Past crimes and human rights violations by Raisi and Qalibaf were slammed by Rouhani and Jahangiri as if to show to the voters that they would somehow be different.
Witness the comments made by the aspiring duo then:
- “On the election day, our people will announce that they no longer want those who only knew prison and execution in the past 38 years” (Rouhani).
- “Mr. Ghalibaf, you have an expertise in beating protesters! Whenever we had gathered in the Supreme National Security Council, you were saying that let me beat these protesters” (Rouhani again).
- “Mr. Ghalibaf, have you ever known what is happening in Ghavamian credit bank? Have you ever been aware of the status of credit institutions? All these institutions were established when you were Tehran Mayor” (Jahangiri).
Compare these comments with what exactly happened
When these two (Rouhani and Jahangiri) became President and Vice President of the Iranian regime.
- The rial devalued by an extraordinary amount;
- The economy imploded;
- The regime used brutal force whenever the people showed their anger or displeasure with the government’s performance;
- Millions of Iranians lost all they had in the capital;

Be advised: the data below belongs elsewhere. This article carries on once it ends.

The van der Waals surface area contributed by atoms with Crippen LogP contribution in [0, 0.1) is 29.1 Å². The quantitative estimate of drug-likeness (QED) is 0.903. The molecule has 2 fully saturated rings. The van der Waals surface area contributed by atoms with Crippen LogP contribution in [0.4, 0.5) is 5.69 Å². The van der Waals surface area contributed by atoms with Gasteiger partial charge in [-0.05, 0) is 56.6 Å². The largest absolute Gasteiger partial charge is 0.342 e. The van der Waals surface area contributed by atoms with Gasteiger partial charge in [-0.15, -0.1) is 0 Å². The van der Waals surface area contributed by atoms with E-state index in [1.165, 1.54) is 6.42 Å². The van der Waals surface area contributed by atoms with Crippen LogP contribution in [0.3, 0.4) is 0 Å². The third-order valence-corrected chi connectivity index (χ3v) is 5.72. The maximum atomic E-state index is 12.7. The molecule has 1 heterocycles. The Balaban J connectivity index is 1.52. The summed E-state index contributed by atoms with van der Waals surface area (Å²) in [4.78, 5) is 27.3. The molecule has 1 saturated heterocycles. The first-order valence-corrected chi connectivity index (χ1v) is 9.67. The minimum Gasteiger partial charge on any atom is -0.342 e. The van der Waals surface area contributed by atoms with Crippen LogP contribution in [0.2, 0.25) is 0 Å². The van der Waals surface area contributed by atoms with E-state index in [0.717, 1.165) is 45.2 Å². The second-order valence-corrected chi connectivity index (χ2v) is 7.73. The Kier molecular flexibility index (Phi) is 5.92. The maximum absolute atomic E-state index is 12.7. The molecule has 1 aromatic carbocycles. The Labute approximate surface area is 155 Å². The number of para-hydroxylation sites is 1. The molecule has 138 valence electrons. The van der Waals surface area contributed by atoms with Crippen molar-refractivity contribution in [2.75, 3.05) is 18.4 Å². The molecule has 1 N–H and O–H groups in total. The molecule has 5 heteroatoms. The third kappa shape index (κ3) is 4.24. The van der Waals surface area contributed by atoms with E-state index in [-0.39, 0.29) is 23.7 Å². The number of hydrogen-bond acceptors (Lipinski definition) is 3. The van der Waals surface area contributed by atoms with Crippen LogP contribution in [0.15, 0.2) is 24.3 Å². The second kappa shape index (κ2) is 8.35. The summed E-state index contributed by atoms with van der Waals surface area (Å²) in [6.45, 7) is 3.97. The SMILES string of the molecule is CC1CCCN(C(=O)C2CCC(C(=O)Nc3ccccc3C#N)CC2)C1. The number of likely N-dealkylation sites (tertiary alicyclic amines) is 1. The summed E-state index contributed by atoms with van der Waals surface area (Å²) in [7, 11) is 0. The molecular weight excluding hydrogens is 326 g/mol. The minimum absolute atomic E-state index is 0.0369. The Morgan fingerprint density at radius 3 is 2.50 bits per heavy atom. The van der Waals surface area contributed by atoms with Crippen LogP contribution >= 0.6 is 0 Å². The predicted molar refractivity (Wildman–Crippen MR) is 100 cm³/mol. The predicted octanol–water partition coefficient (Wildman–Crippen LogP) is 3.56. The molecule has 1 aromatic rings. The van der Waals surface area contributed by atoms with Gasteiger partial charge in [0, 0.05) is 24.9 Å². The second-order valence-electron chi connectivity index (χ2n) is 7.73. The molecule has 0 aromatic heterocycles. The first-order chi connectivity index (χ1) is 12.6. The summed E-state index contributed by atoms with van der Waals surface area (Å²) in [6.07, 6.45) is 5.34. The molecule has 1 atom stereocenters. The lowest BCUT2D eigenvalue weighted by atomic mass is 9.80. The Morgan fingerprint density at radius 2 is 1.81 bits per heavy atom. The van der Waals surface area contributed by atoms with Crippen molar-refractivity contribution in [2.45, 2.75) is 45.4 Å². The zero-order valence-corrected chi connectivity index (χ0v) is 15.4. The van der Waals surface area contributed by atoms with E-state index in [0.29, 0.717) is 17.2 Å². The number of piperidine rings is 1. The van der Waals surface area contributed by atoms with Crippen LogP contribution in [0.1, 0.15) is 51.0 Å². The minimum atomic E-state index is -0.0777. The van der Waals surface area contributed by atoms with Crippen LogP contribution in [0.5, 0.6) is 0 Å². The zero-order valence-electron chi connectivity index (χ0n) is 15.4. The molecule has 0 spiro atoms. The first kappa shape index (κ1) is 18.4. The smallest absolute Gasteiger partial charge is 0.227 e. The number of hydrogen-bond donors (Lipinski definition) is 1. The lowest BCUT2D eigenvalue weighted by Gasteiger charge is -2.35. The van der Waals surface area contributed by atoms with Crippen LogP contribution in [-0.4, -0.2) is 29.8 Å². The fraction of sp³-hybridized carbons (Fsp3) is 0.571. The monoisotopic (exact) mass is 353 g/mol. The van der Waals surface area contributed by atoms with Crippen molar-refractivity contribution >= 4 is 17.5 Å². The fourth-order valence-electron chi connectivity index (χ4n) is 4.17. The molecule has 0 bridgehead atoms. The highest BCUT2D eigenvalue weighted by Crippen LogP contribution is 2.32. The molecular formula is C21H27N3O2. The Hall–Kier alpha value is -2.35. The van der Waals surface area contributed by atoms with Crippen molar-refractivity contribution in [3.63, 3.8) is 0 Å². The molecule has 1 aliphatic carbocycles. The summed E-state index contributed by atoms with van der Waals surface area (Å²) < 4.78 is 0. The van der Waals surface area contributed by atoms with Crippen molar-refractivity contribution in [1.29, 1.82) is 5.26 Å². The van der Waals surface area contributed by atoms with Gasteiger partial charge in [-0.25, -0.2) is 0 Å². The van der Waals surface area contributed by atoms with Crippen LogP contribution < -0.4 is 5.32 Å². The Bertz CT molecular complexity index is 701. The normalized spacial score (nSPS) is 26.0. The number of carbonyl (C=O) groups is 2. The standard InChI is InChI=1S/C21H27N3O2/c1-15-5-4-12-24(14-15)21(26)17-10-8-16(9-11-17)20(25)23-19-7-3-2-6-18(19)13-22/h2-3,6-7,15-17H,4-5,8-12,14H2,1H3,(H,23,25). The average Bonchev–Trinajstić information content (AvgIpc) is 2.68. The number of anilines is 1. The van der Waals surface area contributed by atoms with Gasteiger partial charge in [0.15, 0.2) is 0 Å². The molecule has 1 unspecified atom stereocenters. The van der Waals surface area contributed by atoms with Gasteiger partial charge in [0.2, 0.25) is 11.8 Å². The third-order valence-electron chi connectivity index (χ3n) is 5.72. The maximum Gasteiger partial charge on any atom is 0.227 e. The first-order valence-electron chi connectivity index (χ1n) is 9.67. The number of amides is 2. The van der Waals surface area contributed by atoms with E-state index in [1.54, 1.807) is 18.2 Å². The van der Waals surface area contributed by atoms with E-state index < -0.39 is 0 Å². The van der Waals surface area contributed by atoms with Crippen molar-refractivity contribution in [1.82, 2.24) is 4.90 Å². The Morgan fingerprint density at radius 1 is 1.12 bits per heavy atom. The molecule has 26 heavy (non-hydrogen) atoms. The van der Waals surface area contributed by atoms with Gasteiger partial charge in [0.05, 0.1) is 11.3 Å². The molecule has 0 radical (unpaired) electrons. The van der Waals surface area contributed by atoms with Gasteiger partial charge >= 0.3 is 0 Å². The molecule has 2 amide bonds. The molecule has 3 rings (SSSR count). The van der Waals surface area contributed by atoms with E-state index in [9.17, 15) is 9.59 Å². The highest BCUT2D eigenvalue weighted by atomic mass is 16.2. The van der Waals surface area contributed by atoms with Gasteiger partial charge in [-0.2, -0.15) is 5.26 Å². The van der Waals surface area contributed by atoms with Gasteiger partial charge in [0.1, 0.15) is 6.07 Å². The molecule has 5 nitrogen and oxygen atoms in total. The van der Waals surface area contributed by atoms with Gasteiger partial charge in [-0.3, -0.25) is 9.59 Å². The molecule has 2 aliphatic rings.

- Many became homeless and resorted to living in makeshift slums on the outskirts of the cities;
- The pandemic was handled atrociously with hundreds of thousands of deaths, many of which could have been prevented with a more proactive response;
- Arrests, torture, and executions of political activists and protesters continued unabated.
The upcoming presidential election is likely to be boycotted
It is no wonder that the upcoming presidential election is likely to be boycotted en masse as happened last year during the elections for the Majlis by a disinterested and disillusioned electorate despite exhortations by Iran’s leaders to go out and vote.
Khamenei gave a speech on February 17th calling on Iranians to vote. “The more public participation in the elections, the more effects and benefits it will have for the state.
Whenever we approach elections, the enemy starts [propaganda], saying, ‘there is no freedom, and the elections are engineered, to disperse the people from taking place in the elections,” he said. “Of course, it would be a great victory if the people attended polls and precisely elect some efficient, faithful, and motivated individual. People’s participation and the election of a favorable individual are the remedies for the state’s ongoing pains,” he added.
The regime is indeed in an impasse
Reformists prefer to bow down to international pressure and negotiate with the U.S. over sanctions. They fear a return to mass protests and revolt as happened in November 2019.
Hardliners like Khamenei prefer to maintain resistance to pressure from outside, even if it causes hardship for Iran and its people.
Khamanei is afraid that relenting to external pressure will weaken his position and that of the hardliners in the regime. He prefers to deal with any protests within Iran the way the regime has done before – by massive retaliation, arrests, slaughter, and imprisonment.